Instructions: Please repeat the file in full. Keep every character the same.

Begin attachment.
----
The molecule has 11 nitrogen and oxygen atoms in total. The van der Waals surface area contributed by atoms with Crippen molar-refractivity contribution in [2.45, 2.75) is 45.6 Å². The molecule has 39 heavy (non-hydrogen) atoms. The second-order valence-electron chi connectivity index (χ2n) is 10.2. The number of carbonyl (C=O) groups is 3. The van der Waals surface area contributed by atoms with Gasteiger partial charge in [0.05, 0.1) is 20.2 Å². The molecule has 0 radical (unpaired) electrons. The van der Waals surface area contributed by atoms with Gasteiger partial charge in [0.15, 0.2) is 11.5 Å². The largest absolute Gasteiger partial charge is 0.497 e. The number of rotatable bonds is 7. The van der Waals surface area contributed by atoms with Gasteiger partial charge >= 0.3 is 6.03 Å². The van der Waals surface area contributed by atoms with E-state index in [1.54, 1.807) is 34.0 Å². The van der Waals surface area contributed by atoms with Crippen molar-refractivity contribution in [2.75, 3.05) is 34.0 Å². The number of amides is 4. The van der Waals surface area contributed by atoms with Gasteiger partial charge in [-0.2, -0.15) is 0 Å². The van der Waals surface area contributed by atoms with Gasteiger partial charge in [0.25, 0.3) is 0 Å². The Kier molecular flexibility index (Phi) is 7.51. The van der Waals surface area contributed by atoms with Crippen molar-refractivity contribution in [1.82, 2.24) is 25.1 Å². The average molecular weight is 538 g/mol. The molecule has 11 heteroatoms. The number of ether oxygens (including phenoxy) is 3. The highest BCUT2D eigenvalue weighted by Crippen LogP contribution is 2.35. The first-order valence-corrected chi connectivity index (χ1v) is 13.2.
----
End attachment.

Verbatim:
The molecule has 11 nitrogen and oxygen atoms in total. The van der Waals surface area contributed by atoms with Crippen molar-refractivity contribution in [2.45, 2.75) is 45.6 Å². The molecule has 39 heavy (non-hydrogen) atoms. The second-order valence-electron chi connectivity index (χ2n) is 10.2. The number of carbonyl (C=O) groups is 3. The van der Waals surface area contributed by atoms with Gasteiger partial charge in [0.05, 0.1) is 20.2 Å². The molecule has 0 radical (unpaired) electrons. The van der Waals surface area contributed by atoms with Gasteiger partial charge in [0.15, 0.2) is 11.5 Å². The largest absolute Gasteiger partial charge is 0.497 e. The number of rotatable bonds is 7. The van der Waals surface area contributed by atoms with Gasteiger partial charge >= 0.3 is 6.03 Å². The van der Waals surface area contributed by atoms with E-state index in [1.54, 1.807) is 34.0 Å². The van der Waals surface area contributed by atoms with Crippen molar-refractivity contribution in [2.75, 3.05) is 34.0 Å². The number of amides is 4. The van der Waals surface area contributed by atoms with Gasteiger partial charge in [-0.2, -0.15) is 0 Å². The van der Waals surface area contributed by atoms with Gasteiger partial charge in [0.25, 0.3) is 0 Å². The Kier molecular flexibility index (Phi) is 7.51. The van der Waals surface area contributed by atoms with Crippen molar-refractivity contribution in [1.82, 2.24) is 25.1 Å². The average molecular weight is 538 g/mol. The molecule has 11 heteroatoms. The number of ether oxygens (including phenoxy) is 3. The highest BCUT2D eigenvalue weighted by Crippen LogP contribution is 2.35. The first-order valence-corrected chi connectivity index (χ1v) is 13.2.